In 2004, when I visited the home of the composer Gu Jianfen, I brought up her famous song, "Today Is Your Birthday, My China" (今天是你的生日,我的中国), and said that it was a favorite of mine. As she was explaining how it was composed, she emphasized that the original title was "Today is your birthday, my motherland," but after a number of experts pointed out that the terminology was imprecise, and because she herself felt that "the motherland's birthday" was a little illogical, it was changed. "China, after all, can also be a shortened form of the People's Republic of China." Our motherland is currently called "The People's Republic of China," and how I love her! But "the motherland's birthday" is still inappropriate, because I also love the thousands of years of my motherland's culture and civilization! October 1, 1949 was the birthday of the republic, and to call it "China's birthday" (and here "China" means "The People's Republic of China," although newspapers actually very rarely use this formulation because, as a journalist friend of mine says, they're afraid of people reading between the lines and turning "China" into "The Republic of China") is acceptable, but it is not "the motherland's birthday."

A similar example comes to mind. On March 10, 1943, Chiang Kai-shek published China's Destiny, which mentioned the slogan, "Without the Nationalist Party, there would be no China." That same year, in the August 25 issue of Jiefang Daily, the Communist Party published an editorial under the title "Without the Communist Party, there would be no China" that criticized the book and closed with the line, "In today's China, without the Chinese Communist Party, there would be not China." Cao Huoxing, a 19-year-old party member, wrote a song titled "Without the Communist Party, There Would Be No China" that circulated through the liberated areas. But when Mao Zedong learned of it, he felt the name was inappropriate. He believed, "Before there was Chinese Communist Party, China already existed." So he personally changed the name, adding "new" before "China" and thus creating the popular song "Without the Communist Party, There Would Be No New China" that has endured to this day.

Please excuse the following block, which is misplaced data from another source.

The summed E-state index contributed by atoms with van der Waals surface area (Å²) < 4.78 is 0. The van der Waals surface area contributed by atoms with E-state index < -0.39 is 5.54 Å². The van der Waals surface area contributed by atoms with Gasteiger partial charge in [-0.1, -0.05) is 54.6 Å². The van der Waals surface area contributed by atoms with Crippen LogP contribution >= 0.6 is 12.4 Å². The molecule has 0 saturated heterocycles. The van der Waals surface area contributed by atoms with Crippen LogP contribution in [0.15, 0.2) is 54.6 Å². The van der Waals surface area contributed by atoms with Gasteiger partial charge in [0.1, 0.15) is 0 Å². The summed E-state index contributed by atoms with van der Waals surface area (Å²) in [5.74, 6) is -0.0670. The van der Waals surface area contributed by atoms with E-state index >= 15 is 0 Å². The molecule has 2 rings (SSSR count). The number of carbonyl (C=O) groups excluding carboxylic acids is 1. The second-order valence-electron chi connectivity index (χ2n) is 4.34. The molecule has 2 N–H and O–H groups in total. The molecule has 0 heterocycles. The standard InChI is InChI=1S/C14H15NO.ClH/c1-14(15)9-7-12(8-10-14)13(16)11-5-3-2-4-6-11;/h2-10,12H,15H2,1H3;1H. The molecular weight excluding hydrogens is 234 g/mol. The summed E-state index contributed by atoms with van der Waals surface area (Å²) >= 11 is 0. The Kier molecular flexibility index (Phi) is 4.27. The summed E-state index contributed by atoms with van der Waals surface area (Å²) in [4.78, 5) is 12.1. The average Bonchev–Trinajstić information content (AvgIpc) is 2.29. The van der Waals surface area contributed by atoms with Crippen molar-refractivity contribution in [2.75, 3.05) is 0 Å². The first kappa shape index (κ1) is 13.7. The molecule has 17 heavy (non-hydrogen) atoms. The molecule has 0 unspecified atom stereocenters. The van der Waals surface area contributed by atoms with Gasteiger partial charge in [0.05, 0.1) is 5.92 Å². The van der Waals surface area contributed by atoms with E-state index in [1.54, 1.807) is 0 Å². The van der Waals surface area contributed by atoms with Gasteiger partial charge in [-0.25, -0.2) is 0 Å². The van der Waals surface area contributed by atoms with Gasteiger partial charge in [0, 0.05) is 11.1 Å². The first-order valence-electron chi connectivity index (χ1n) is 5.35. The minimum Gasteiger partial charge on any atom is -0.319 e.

Mao thought, "Before there was Chinese Communist Party, China already existed." Similarly, before there was a People's Republic of China, China already existed. Sure, at this stage, at least for the people of mainland China and Hong Kong and Macao, the motherland is the People's Republic of China, but we can't simply say that because the PRC is sixty years old that this is "the motherland's 60th birthday." I think that were Mao still alive, he would object to calling it the 60th birthday of the motherland. Otherwise, where would the "Qin Shihuang and Han Wudi" and "Tang Taizong and Song Taizu" of his poem* come from?